In a different media environment, I suspect that the big Catholic news of the week would be the Opus Dei affiliation of Archbishop Jose Gomez, named to succeed the archbishop of Los Angeles. This story about the move, in the Los Angeles Times, actually isn't that bad. I'm particularly pleased that it includes a discussion of how unhelpful the labels "conservative" and "liberal" are when it comes to religious life. To be sure, that discussion comes after the use of the labels, but it's better than nothing.
The story explains that Gomez, born in Monterrey, Mexico, was ordained an Opus Dei priest in 1978 and was named archbishop of San Antonio in 2004. Here's how the story explains what Opus Dei is:
Opus Dei was founded by Saint Josemaria Escriva de Balaguer in Spain in 1928. Escriva held that sainthood could be achieved by anyone by carrying out everyday tasks extraordinarily well.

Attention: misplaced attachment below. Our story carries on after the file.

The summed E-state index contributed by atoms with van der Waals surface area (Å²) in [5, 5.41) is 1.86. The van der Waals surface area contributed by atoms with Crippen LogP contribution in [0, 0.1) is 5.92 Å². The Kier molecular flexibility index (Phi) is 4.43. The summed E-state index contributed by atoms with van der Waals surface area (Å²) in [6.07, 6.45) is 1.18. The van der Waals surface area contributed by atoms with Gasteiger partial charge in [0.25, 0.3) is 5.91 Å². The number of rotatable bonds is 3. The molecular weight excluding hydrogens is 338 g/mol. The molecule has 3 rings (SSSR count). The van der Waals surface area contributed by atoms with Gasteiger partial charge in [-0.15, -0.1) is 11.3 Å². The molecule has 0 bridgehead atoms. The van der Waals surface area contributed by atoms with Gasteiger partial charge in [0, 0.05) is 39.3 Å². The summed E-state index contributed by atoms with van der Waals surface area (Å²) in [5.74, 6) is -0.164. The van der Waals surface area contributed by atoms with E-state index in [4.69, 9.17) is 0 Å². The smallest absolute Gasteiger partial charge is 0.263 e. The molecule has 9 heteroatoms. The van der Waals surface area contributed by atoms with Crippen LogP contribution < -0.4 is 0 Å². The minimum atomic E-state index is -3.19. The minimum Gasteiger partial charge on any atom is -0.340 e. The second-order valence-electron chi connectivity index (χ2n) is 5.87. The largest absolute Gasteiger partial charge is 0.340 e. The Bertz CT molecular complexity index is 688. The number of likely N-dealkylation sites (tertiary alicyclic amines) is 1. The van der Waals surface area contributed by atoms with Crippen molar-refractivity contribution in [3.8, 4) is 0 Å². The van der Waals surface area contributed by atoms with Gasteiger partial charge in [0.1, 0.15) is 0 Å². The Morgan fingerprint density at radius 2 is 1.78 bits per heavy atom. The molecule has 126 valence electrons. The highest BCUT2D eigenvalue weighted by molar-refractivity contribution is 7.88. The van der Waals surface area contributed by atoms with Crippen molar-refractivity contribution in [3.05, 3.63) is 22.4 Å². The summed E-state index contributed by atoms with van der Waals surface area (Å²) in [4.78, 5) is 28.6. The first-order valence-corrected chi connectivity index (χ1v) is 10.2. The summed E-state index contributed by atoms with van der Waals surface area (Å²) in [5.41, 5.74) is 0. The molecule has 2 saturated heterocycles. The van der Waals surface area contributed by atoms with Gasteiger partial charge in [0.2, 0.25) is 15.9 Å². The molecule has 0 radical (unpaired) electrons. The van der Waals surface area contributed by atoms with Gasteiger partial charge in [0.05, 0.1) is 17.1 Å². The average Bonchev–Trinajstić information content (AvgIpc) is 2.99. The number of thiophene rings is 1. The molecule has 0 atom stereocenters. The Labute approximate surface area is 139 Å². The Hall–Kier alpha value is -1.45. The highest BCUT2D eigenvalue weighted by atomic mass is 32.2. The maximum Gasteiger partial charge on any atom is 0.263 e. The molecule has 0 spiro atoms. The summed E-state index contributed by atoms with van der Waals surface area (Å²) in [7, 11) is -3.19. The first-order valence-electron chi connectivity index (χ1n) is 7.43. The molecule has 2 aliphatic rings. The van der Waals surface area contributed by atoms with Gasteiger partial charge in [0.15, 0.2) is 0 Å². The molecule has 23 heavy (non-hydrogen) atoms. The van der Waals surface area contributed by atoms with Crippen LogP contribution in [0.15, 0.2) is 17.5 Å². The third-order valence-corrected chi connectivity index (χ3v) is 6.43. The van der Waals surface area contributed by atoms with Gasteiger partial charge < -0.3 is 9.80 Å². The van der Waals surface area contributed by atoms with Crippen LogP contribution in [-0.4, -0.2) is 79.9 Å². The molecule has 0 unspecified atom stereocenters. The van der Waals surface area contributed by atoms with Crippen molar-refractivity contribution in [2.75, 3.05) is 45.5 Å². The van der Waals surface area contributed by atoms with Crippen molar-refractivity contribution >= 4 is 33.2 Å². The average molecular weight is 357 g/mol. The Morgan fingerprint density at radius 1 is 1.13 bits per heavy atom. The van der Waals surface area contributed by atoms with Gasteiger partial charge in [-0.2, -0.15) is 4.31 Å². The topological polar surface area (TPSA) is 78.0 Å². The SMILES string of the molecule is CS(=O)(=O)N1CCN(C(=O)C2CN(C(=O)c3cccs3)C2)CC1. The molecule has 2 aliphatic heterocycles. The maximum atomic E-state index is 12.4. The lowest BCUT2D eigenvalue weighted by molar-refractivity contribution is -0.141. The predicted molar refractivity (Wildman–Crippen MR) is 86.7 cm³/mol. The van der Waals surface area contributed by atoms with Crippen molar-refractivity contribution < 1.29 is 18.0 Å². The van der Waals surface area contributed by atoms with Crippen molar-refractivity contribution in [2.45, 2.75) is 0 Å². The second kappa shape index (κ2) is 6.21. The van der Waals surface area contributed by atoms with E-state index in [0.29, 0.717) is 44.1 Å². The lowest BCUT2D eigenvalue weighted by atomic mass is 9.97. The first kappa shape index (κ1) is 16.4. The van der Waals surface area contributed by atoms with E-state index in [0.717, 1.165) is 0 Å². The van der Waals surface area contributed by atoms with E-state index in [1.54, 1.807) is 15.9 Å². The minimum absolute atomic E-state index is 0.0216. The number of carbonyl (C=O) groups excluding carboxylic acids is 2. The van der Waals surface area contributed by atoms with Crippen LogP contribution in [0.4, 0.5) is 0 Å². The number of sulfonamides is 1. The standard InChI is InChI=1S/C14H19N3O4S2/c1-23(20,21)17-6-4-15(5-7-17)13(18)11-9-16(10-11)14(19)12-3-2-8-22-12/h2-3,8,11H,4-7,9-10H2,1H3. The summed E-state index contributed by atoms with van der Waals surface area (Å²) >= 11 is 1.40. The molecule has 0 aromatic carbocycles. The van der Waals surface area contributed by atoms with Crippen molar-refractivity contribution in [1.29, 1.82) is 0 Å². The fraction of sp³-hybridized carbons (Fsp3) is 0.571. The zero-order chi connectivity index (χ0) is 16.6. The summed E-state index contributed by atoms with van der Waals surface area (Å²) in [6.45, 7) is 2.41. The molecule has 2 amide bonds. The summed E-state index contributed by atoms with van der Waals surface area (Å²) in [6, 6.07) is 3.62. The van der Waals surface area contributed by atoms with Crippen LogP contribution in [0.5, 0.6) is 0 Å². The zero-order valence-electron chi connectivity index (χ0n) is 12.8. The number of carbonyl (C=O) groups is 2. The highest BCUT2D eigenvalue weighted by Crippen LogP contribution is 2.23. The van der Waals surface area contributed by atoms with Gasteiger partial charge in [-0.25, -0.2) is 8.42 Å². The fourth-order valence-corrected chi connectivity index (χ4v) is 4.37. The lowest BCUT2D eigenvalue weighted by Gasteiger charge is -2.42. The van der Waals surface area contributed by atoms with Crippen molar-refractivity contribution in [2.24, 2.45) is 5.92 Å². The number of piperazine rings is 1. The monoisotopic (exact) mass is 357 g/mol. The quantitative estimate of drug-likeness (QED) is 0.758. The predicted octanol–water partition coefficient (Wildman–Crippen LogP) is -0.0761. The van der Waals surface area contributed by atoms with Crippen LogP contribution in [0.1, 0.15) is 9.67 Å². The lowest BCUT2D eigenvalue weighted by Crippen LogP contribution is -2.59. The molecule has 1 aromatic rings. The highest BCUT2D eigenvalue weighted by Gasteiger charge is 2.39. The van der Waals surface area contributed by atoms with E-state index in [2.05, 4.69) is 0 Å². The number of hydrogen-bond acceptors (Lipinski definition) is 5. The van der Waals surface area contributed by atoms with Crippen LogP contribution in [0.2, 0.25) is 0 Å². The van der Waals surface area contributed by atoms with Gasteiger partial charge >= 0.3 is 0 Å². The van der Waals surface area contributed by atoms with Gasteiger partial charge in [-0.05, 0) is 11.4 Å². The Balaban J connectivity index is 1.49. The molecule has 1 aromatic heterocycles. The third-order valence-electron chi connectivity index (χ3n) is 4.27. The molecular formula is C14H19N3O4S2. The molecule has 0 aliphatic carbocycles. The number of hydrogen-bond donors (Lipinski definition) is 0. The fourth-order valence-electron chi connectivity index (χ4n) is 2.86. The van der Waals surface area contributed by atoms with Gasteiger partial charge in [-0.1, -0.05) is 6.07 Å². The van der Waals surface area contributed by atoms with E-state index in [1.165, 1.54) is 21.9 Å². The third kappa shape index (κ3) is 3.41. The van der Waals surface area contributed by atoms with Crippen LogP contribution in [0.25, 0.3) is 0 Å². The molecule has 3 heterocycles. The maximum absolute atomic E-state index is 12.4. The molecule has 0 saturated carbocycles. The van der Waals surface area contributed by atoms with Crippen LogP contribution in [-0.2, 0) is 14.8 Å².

We could have used a bit more description, I think. But it's the next paragraph that's just spectacularly awful:
The movement, which enjoys a unique status at the Vatican, was depicted as a murderous cult in Dan Brown's "The Da Vinci Code," which Opus members and the Vatican have denounced as defaming the church.
Wow. I mean, yes, I guess that Opus Dei was depicted as a murderous cult in an inexplicably popular work of bad fiction. And yes, members did object to that depiction. But, well, this isn't really the best time to bring out the journalistic "he said, they said" is it. Or, as the folks over at Catholic Culture opined:
There are only two possibilities here. Either Opus Dei is a murderous cult, or Dan Brown's portrayal is defamatory. To say that "Opus members and the Vatican" object to the portrayal is to suggest that other people-- more objective people-- don't see a problem with the depiction.
Just a bit of harmless entertainment: I'm going to tell the world that you belong to a murderous cult. You won't object, will you? C'mon, be a sport! Where's your sense of humor?
It's OK to present alternative views of Opus Dei, but one of them shouldn't be self-proclaimed fiction.